- AL Reading Service
What if you’re late paying your property tax? In Alabama, give it a few months and a lien will probably be placed on your property. But one man’s delinquent property tax is another man’s opportunity. Every year, these debts are put up for auction and investors from around the country buy them to make money.
Standing at her kitchen sink, Sandra (who asked us not to use her last name) makes a pot of coffee and pulls a few mugs down from the shelf. “See, these are the truth mugs,” she says. “If things get better with age, then I’m magnificent. I’m learning to live with that one.” Sandra is over 70 years old and lives alone. Her home is cozy, decorated with tropical accents on the wall and a large sun porch where she spends most of her time. When she bought her house more than 15 years ago, Sandra arranged for her property taxes to be escrowed through her mortgage, so they were always paid on time. But when Sandra refinanced her house in 2015, the new mortgage didn’t offer this as an option. For the first time, Sandra forgot to pay her property taxes. “When you called and I realized that I had forgotten, I was ready to go run right down and do it,” Sandra recalls. “But then there were all these other things that I had to do first and deal with all the penalties and fees and so forth for being late.”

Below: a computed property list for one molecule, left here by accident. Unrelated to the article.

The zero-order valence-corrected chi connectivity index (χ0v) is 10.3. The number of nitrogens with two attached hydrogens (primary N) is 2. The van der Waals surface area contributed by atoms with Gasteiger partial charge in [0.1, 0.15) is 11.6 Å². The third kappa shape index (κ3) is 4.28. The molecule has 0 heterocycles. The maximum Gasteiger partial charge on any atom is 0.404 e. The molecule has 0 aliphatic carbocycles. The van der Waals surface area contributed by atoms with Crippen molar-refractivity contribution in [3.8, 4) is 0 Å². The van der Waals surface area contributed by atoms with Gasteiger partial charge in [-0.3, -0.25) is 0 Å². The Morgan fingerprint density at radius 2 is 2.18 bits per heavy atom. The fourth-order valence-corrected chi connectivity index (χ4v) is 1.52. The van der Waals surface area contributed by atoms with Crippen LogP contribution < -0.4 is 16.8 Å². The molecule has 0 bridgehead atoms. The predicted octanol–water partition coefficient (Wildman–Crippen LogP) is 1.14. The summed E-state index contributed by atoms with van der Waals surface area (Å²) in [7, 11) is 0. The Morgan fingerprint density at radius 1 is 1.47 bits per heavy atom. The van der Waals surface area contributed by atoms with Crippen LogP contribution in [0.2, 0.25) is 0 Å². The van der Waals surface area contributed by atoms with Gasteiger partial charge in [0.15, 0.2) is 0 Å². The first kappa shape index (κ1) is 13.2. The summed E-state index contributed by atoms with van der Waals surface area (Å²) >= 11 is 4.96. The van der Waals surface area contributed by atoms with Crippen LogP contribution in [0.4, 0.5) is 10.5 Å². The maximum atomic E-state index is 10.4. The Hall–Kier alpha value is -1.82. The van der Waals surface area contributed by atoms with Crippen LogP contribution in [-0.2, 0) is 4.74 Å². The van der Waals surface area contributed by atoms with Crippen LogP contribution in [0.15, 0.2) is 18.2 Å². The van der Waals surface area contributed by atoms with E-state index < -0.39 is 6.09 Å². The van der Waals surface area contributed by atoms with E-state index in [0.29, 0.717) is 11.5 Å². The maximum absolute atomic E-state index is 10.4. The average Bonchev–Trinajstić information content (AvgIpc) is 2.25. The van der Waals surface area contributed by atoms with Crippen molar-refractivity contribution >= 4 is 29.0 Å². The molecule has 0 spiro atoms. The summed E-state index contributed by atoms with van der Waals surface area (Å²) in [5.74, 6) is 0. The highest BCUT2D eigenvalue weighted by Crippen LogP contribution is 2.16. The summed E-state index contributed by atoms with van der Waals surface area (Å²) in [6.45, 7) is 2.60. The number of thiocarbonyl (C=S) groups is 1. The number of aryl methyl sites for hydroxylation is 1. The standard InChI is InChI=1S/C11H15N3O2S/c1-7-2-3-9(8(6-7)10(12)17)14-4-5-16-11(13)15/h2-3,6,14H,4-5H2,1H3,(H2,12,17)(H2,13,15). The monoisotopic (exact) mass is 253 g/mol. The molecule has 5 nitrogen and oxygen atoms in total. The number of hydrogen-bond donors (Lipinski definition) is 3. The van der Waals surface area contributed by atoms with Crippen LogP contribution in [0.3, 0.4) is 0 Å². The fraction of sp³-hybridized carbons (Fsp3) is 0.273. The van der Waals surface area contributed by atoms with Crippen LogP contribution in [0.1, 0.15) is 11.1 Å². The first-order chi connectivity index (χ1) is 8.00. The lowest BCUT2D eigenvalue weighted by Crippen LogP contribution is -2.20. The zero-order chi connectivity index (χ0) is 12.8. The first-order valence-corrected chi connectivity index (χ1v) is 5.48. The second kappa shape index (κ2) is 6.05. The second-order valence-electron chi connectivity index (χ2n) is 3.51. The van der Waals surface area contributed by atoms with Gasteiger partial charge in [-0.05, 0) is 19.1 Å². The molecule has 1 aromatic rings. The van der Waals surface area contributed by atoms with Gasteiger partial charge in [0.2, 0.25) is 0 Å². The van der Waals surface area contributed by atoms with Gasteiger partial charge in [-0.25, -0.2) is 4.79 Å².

More Than a Late Fee
When Sandra went to the Jefferson County Courthouse to settle her debt, things got complicated. Because she had not paid on time, Jefferson County put a hold on her property, called a lien. Sandra’s lien equaled the value of her unpaid property tax, which was $892. The big surprise was that back in May, an investor bought her lien of $892 and paid an additional $10,000 for it. Now, that investor has the hold on Sandra’s property and could own Sandra’s house if she does not pay back the debt in a few years. For Sandra to clear this up and redeem her property, she has to pay the investor the original $892 debt plus 12% annual interest on the total amount the investor paid for it. This adds up to $892 plus interest on $10,892.